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Focus of vaccinations will remain on seniors, care workers for ‘next week or two’

More than 40,000 British Columbians vaccinated so far
Delivery of Pfizer vaccine
Delivery of Pfizer vaccine

Vulnerable seniors and those who care for them will remain the top-priority for COVID-19 vaccinations for at least another week or two, according to B.C. provincial health officer Dr. Bonnie Henry.

“As we know, the burden of COVID-19 has been particularly heavy … on our seniors and elders and those who care for them, and that is where our focus has been and will continue to be for the next week or two here in British Columbia as we use the vaccine that we receive,” she said during a Thursday (January 7) briefing.

“And we’re going to continue to focus, as we say, to try and protect those who are most at risk in these first few weeks with the limited supply that we have.”

On Monday, Henry revealed B.C.’s plans to vaccinate 70,000 residents and staff at long-term care facilities by the end of January.

The province also intends to vaccinate 30,000 frontline health-care workers — specifically, paramedics, and those who work in intensive care units and emergency departments at hospitals — by the end of the month.

Another 13,000 people in assisted living are expected to receive at least their first dose in January.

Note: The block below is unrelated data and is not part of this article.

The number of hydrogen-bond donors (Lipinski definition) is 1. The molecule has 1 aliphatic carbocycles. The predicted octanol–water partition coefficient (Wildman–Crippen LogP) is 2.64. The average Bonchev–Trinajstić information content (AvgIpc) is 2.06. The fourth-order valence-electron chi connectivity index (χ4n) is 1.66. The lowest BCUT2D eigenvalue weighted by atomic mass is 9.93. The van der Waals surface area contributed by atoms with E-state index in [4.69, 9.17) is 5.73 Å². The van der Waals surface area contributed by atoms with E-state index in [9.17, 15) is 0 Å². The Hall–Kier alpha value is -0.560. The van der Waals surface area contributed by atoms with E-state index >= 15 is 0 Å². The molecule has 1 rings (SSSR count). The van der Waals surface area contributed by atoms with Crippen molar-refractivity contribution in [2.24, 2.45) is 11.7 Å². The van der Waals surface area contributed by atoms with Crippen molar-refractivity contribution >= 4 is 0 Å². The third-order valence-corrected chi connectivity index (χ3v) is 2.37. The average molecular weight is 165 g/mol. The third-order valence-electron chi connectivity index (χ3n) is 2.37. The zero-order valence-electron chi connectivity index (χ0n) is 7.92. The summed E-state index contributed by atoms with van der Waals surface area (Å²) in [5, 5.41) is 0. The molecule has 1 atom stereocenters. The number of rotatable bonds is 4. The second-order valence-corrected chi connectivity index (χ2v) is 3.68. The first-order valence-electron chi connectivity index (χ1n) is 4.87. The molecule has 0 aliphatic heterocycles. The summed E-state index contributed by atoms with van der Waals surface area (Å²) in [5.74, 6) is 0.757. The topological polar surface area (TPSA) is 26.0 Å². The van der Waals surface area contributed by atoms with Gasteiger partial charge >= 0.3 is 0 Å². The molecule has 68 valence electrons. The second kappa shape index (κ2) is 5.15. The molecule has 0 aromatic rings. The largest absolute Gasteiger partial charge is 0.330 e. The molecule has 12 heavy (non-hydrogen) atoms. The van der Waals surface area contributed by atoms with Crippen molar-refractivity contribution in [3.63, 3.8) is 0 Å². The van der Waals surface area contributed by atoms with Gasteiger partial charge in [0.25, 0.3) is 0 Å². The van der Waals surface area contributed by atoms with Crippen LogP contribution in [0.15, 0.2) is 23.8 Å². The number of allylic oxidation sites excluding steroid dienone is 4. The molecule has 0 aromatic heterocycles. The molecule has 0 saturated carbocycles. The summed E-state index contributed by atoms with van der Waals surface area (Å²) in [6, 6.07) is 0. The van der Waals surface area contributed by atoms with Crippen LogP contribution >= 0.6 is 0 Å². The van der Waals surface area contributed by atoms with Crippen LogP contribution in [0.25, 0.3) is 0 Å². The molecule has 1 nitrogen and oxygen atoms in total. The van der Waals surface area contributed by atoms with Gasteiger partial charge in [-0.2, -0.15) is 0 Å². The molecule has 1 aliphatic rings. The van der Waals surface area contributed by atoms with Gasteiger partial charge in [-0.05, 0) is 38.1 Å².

Bonnie confirmed Thursday that 41,064 British Columbians across all health regions have received their first dose since vaccines began rolling in last month.

Both the Moderna Inc. vaccine and Pfizer Inc. -BioNTech SE vaccine require two doses.

After the top-priority groups receive their vaccines in January, health officials plan to administer vaccines to elderly British Columbians above the age of 80.

Once vaccinated, the province will administer doses in descending five-year age brackets.

The province expects to have 792,000 doses delivered by the end of March.

Of those, 542,000 will come from Pfizer and 250,000 from Moderna.

Because the Moderna doses are easier to transport than the competing Pfizer vaccine, it’s seen as critical in ensuring remote regions in B.C. and Canada have access to vaccinations.

Unlike the Pfizer vaccine, which must be maintained at temperatures as low as -80C, the Moderna needs to be maintained at just -20C.

Delivery of the Pfizer vaccine is currently the responsibility of the manufacturer due to the vaccine’s sensitivity, while FedEx Express Canada Corp. and Innomar Strategies Inc. are handling Moderna’s deliveries.